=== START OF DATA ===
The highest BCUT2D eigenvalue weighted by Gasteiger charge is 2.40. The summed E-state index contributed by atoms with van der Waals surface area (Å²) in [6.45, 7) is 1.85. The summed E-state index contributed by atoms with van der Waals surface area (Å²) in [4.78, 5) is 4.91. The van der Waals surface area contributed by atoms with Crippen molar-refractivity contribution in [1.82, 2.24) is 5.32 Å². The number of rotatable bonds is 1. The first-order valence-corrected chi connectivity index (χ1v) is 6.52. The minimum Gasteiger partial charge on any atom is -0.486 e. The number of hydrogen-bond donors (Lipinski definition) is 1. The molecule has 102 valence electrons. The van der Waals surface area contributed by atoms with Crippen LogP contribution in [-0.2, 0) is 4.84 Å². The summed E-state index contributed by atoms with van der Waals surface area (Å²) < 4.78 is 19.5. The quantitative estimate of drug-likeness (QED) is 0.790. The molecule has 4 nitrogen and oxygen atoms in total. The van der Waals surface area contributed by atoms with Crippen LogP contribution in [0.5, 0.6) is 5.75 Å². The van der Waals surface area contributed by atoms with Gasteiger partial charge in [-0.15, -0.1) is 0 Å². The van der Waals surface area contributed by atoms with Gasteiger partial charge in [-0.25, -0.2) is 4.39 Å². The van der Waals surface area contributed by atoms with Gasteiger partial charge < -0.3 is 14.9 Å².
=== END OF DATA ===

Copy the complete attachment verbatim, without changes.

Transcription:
The highest BCUT2D eigenvalue weighted by Gasteiger charge is 2.40. The summed E-state index contributed by atoms with van der Waals surface area (Å²) in [6.45, 7) is 1.85. The summed E-state index contributed by atoms with van der Waals surface area (Å²) in [4.78, 5) is 4.91. The van der Waals surface area contributed by atoms with Crippen molar-refractivity contribution in [1.82, 2.24) is 5.32 Å². The number of rotatable bonds is 1. The first-order valence-corrected chi connectivity index (χ1v) is 6.52. The minimum Gasteiger partial charge on any atom is -0.486 e. The number of hydrogen-bond donors (Lipinski definition) is 1. The molecule has 102 valence electrons. The van der Waals surface area contributed by atoms with Crippen LogP contribution in [-0.2, 0) is 4.84 Å². The summed E-state index contributed by atoms with van der Waals surface area (Å²) < 4.78 is 19.5. The quantitative estimate of drug-likeness (QED) is 0.790. The molecule has 4 nitrogen and oxygen atoms in total. The van der Waals surface area contributed by atoms with Crippen LogP contribution in [0.5, 0.6) is 5.75 Å². The van der Waals surface area contributed by atoms with Gasteiger partial charge in [-0.15, -0.1) is 0 Å². The van der Waals surface area contributed by atoms with Gasteiger partial charge in [-0.25, -0.2) is 4.39 Å². The van der Waals surface area contributed by atoms with Gasteiger partial charge < -0.3 is 14.9 Å².